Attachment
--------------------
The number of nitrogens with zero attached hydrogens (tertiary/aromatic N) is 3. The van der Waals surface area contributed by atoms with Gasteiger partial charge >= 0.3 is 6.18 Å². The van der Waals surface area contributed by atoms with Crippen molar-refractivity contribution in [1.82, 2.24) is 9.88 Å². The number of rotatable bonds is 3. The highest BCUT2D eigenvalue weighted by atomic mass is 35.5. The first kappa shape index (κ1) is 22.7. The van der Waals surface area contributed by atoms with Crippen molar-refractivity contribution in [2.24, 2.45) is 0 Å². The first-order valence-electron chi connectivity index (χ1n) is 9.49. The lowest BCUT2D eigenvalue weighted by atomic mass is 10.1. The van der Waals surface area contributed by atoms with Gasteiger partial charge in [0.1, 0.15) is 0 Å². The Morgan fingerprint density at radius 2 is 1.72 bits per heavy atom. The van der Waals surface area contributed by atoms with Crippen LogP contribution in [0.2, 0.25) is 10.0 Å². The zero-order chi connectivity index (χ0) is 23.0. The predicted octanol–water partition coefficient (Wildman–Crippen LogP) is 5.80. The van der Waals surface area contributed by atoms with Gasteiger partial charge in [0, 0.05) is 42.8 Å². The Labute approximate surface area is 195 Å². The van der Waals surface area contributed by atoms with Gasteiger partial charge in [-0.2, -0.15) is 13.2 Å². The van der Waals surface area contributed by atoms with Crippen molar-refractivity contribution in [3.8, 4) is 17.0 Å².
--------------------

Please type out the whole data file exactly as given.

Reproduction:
The number of nitrogens with zero attached hydrogens (tertiary/aromatic N) is 3. The van der Waals surface area contributed by atoms with Gasteiger partial charge >= 0.3 is 6.18 Å². The van der Waals surface area contributed by atoms with Crippen molar-refractivity contribution in [1.82, 2.24) is 9.88 Å². The number of rotatable bonds is 3. The highest BCUT2D eigenvalue weighted by atomic mass is 35.5. The first kappa shape index (κ1) is 22.7. The van der Waals surface area contributed by atoms with Crippen molar-refractivity contribution in [2.24, 2.45) is 0 Å². The first-order valence-electron chi connectivity index (χ1n) is 9.49. The lowest BCUT2D eigenvalue weighted by atomic mass is 10.1. The van der Waals surface area contributed by atoms with Gasteiger partial charge in [0.1, 0.15) is 0 Å². The Morgan fingerprint density at radius 2 is 1.72 bits per heavy atom. The van der Waals surface area contributed by atoms with Crippen LogP contribution in [0.2, 0.25) is 10.0 Å². The zero-order chi connectivity index (χ0) is 23.0. The predicted octanol–water partition coefficient (Wildman–Crippen LogP) is 5.80. The van der Waals surface area contributed by atoms with Gasteiger partial charge in [0, 0.05) is 42.8 Å². The Labute approximate surface area is 195 Å². The van der Waals surface area contributed by atoms with Gasteiger partial charge in [-0.2, -0.15) is 13.2 Å². The van der Waals surface area contributed by atoms with Crippen molar-refractivity contribution in [3.8, 4) is 17.0 Å².